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Dow Is Accused of Hiding Tests as Silicone Implant Trial Opens

March 28, 1997| From Associated Press

NEW ORLEANS — Dow Chemical Co. hid tests indicating that silicone may not be safe for use in the body, a lawyer charged Thursday at the start of the nation's first class-action trial over silicone breast implants.

"This case is about . . . values--putting safety ahead of profit," said John O'Quinn, the attorney for the eight named plaintiffs.

The company never hid anything, countered Dow Chemical attorney Lorna Propes, who said Dow Corning Corp., which made the implants, relied on hundreds of studies, the vast majority by independent scientists, that said silicone was safe.

"You must be thinking, 'Then why are we here?' " she shouted to the jury. "The answer is lawsuit science. Litigation doctors . . . make a fortune going around and testifying in breast implant cases."

The eight plaintiffs in this stage of the trial represent at least 1,260 Louisiana women who claim that Dow implants leaked or ruptured, causing health problems. The plaintiffs have not specified how much they are seeking.

Most breast-implant lawsuits were frozen when Dow Corning filed for bankruptcy protection. This one is going forward because the women sued Dow Chemical, which never made breast implants but owns half of Dow Corning, once the largest maker of silicone gel implants. Corning Inc. owns the other half.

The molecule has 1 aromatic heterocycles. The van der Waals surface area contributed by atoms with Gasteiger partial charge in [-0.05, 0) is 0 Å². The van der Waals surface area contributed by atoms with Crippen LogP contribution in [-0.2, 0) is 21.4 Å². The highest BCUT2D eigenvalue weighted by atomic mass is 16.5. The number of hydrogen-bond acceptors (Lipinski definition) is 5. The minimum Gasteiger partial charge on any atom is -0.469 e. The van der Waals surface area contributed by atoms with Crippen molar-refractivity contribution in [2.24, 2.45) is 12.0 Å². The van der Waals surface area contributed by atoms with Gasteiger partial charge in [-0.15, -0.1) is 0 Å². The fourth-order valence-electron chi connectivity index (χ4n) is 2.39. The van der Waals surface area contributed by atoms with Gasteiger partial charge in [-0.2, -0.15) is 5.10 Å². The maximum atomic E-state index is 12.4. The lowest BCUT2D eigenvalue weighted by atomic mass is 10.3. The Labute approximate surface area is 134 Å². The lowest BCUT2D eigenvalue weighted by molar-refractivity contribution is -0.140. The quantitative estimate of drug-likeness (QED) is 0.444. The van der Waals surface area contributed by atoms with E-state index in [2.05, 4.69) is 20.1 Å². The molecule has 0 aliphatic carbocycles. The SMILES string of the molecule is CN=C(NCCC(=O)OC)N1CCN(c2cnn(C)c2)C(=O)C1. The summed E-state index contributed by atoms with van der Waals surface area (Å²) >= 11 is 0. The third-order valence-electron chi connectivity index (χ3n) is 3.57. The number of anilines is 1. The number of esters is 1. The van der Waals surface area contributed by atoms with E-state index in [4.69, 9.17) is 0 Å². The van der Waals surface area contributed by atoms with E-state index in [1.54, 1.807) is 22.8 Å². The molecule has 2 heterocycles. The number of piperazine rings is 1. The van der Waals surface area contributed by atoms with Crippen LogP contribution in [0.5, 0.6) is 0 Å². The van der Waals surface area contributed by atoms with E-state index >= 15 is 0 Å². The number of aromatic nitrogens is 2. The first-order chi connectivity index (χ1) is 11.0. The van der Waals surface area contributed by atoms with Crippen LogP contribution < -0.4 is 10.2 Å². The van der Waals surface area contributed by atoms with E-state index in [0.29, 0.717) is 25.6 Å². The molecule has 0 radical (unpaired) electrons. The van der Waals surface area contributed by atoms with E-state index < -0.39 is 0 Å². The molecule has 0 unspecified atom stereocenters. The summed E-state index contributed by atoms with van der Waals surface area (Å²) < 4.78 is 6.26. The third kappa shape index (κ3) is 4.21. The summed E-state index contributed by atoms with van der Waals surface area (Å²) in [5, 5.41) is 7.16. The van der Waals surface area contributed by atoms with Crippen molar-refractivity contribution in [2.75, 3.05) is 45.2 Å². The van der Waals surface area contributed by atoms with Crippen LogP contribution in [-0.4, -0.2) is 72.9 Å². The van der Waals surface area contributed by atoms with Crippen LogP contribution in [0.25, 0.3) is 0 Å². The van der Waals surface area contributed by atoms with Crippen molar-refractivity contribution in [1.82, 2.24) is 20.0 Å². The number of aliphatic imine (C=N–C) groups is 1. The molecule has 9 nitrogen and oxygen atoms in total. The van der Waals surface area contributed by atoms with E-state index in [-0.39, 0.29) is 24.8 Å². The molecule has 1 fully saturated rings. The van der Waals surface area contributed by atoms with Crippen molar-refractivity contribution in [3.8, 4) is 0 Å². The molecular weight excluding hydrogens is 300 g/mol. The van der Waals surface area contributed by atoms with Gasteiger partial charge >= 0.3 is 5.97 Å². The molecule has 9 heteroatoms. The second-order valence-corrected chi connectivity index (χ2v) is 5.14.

O'Quinn accused Dow Chemical of failing to test silicone enough to prove that it was safe to use inside the body and of hiding tests and research requests indicating silicone might not be safe.

Dow Chemical has said that it never conducted any tests to see whether silicone was safe for breast implants, and that Dow Corning contracted with other companies for the tests.

Propes said doctors have known since implants were first proposed that liquid or gel silicone could seep out through the plastic covering, but that study after study have shown that silicone does not cause a specific immune reaction. What studies have found, she said, is that women with implants get sick in about the same numbers as women who have never had breast implants.

Several manufacturers proposed a national settlement in 1994 to stem an avalanche of individual lawsuits, with Dow Corning agreeing to pay $2 billion of the $4.25-billion settlement. But the settlement collapsed last year.

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